Misunderstanding the Margin of Error

From Holden:

Some of our readers may not have a firm understanding of what confidience levels and margins of error mean in the presidential polls I cite. If you are among those who don’t quite get it, you are in good company.

This pamphlet from the American Statistical Association can explain it better than I, but I’m going to give it a shot.

If a poll with a 95% confidence level and a 3% margin of error says Bush leads Kerry 47% to 44%, what it is really telling you is that the pollsters are 95% sure that each candidate’s actual number lies within 3 points of the stated number.

In other words, they are 95% sure that Bush’s number is somewhere between 44% and 50% while Kerry’s number is anywhere from 41% to 47%. Therefore, a poll like my example (Bush 47%, Kery 44% with a 95% confidence level and a margin of error of +-3%) is truly a dead heat.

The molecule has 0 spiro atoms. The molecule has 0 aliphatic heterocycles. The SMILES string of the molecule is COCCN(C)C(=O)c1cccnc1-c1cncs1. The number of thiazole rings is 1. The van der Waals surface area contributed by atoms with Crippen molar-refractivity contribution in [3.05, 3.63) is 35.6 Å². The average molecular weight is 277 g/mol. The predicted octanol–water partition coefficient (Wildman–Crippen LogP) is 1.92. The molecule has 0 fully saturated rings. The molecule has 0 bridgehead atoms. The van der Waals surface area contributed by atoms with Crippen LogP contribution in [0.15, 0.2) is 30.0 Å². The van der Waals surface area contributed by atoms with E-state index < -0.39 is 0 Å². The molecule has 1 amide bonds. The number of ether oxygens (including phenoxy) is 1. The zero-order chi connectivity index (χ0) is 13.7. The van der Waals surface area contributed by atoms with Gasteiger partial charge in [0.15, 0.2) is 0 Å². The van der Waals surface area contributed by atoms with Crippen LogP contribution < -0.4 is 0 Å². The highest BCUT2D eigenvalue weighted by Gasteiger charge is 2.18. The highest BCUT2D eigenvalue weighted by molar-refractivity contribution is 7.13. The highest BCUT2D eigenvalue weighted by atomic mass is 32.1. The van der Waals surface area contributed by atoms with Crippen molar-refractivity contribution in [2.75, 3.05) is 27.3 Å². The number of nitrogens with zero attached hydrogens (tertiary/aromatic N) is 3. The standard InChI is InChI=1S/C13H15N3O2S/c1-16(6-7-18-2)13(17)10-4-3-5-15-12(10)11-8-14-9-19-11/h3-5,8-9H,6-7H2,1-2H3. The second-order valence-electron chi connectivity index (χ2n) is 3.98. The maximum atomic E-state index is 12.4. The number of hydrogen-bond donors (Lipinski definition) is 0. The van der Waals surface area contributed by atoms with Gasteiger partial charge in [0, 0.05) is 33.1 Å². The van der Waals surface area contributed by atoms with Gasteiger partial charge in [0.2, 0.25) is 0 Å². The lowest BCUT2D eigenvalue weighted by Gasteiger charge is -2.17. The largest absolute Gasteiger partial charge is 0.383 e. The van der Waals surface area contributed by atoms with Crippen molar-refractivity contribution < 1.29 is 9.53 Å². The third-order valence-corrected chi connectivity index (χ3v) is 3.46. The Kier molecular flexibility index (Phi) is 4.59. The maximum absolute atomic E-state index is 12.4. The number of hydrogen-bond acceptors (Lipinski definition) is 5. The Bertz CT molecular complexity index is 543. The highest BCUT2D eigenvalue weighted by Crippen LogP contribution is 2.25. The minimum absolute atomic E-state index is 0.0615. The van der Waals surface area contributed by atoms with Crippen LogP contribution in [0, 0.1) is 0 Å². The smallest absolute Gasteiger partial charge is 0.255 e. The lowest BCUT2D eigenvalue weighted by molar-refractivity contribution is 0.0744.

Here is another explanation that may be easier to understand.

UPDATE: Seems there is also some confusion about what a “dead heat” means. Good thing they have dictionaries.

dead heat n.

1) Sports. A race in which two or more contestants compete evenly or finish at the same time.

2) A political campaign or other contest that is so close that it is impossible to predict the winner.